5. What happens in particular, real-life situations when the participant contemplates (or might be expected to contemplate) the use of an assistive technology and what are the consequences of this for them and for the people they care about? In such situations, how do they draw on their culturally shaped dispositions and body schemas (‘habitus’) and on the materiality of available technologies to achieve what matters to them? If they choose not to use an assistive technology, how is this explained with reference to habitus and materiality?".
More recently, Greenhalgh and his collaborators (2017) developed a conceptual model to predict and evaluate the success of the implementation of assistive technologies in health and long-term care, which they called "A New Framework for Theorizing and Evaluating Nonadoption, Abandonment, and Challenges to the Scale-Up, Spread, and Sustainability of Health and Care Technologies" (NASSS). This model defines seven areas and 19 questions:
Domain 1 - The condition or disease 1A - What is the nature of the condition or disease? 1B - What are the relevant sociocultural factors and co-morbidities?
Domain 2 - Technology 2A - What are the key characteristics of technology? 2B - What type of knowledge does technology put into action? 2C - What knowledge and/or support is required to use the technology? 2D - What is the technology delivery model?
Domain 3 - Value proposition 3A - What is the advantage for the business developer of the developed technology (value on the supply side)? 3B - What is its convenience, efficiency, security and profitability (value on the demand side)?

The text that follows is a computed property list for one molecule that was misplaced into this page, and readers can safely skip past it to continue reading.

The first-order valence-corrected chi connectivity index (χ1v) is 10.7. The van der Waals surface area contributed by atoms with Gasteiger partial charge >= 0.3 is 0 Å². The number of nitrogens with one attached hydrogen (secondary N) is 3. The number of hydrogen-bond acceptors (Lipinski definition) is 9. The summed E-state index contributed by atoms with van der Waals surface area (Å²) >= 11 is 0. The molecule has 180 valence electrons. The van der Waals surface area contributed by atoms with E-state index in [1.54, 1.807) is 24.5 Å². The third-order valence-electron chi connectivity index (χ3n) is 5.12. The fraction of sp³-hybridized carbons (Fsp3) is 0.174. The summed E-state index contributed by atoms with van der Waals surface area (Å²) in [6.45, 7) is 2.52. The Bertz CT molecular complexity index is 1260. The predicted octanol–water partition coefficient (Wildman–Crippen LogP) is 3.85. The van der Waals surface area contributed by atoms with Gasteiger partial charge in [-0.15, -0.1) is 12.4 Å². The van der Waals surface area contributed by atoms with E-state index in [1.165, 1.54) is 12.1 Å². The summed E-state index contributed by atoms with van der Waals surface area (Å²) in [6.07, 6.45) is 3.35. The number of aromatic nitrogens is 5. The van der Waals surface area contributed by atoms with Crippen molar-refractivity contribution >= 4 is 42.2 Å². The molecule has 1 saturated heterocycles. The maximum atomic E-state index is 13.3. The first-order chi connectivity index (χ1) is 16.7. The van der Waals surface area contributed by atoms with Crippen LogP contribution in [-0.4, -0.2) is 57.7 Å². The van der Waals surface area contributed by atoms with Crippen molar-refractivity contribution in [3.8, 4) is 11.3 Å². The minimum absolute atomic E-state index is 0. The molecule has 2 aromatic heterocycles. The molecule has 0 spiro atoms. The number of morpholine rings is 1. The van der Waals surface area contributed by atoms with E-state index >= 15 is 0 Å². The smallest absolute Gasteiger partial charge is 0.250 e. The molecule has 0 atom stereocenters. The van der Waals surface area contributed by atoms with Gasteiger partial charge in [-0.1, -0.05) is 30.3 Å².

Domain 4 - The adopter of the 4A system - What changes are involved in the team's functions, practices and identities? 4B - What is expected of the patient (and/or immediate caregiver) - and is this achievable by him and acceptable to him? 4C - What is assumed about the extensive network of lay caregivers?
Domain 5 - Organization 5A - What is the organization's ability to innovate? 5B - How prepared is the organization for technology-supported change? 5C - How easy will the adoption and funding decision be? 5D - What changes will be necessary in team interactions and routines? 5E - What work is involved in implementation and who will do it?
Domain 6 - The broader context 6A - What is the political, economic, regulatory, professional (e.g. medical-legal) and socio-cultural context for the launch of the programme?
Domain 7 - Incorporation and adaptation in time 7A - How much space is there to adapt and develop technology and service in time? 7B - How resilient is the organization to cope with critical events and adapt to unforeseen events?
Research on the topic of technologies in the most advanced stages of life: empirical evidence
Empirical evidence on the topic of technologies in advanced life stages can be grouped into three main themes: (a) access to technology and the digital divide; (b) acceptance and use of technology; (c) efficiency of technology.
Access to technology and the digital divide